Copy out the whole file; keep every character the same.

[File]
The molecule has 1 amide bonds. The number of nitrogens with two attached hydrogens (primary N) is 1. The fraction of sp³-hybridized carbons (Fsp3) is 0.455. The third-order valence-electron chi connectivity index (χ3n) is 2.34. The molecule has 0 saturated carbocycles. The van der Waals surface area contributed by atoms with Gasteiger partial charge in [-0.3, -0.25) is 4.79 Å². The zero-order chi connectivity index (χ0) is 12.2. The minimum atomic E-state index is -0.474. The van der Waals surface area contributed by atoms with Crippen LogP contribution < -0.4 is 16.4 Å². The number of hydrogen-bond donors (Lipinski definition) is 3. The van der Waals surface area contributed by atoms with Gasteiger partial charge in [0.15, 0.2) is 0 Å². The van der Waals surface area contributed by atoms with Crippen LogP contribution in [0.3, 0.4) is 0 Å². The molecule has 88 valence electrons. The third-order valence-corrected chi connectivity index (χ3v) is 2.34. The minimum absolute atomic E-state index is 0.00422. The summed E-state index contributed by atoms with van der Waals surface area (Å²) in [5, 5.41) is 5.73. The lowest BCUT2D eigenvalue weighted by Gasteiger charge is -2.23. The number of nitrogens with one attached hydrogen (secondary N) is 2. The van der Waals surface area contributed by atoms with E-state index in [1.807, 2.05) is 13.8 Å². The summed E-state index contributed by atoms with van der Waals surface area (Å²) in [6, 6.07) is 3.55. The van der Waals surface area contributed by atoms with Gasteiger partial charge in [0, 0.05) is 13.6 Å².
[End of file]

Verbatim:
The molecule has 1 amide bonds. The number of nitrogens with two attached hydrogens (primary N) is 1. The fraction of sp³-hybridized carbons (Fsp3) is 0.455. The third-order valence-electron chi connectivity index (χ3n) is 2.34. The molecule has 0 saturated carbocycles. The van der Waals surface area contributed by atoms with Gasteiger partial charge in [-0.3, -0.25) is 4.79 Å². The zero-order chi connectivity index (χ0) is 12.2. The minimum atomic E-state index is -0.474. The van der Waals surface area contributed by atoms with Crippen LogP contribution < -0.4 is 16.4 Å². The number of hydrogen-bond donors (Lipinski definition) is 3. The van der Waals surface area contributed by atoms with Gasteiger partial charge in [0.15, 0.2) is 0 Å². The van der Waals surface area contributed by atoms with Crippen LogP contribution in [0.3, 0.4) is 0 Å². The molecule has 88 valence electrons. The third-order valence-corrected chi connectivity index (χ3v) is 2.34. The minimum absolute atomic E-state index is 0.00422. The summed E-state index contributed by atoms with van der Waals surface area (Å²) in [5, 5.41) is 5.73. The lowest BCUT2D eigenvalue weighted by Gasteiger charge is -2.23. The number of nitrogens with one attached hydrogen (secondary N) is 2. The van der Waals surface area contributed by atoms with E-state index in [1.807, 2.05) is 13.8 Å². The summed E-state index contributed by atoms with van der Waals surface area (Å²) in [6, 6.07) is 3.55. The van der Waals surface area contributed by atoms with Gasteiger partial charge in [0, 0.05) is 13.6 Å².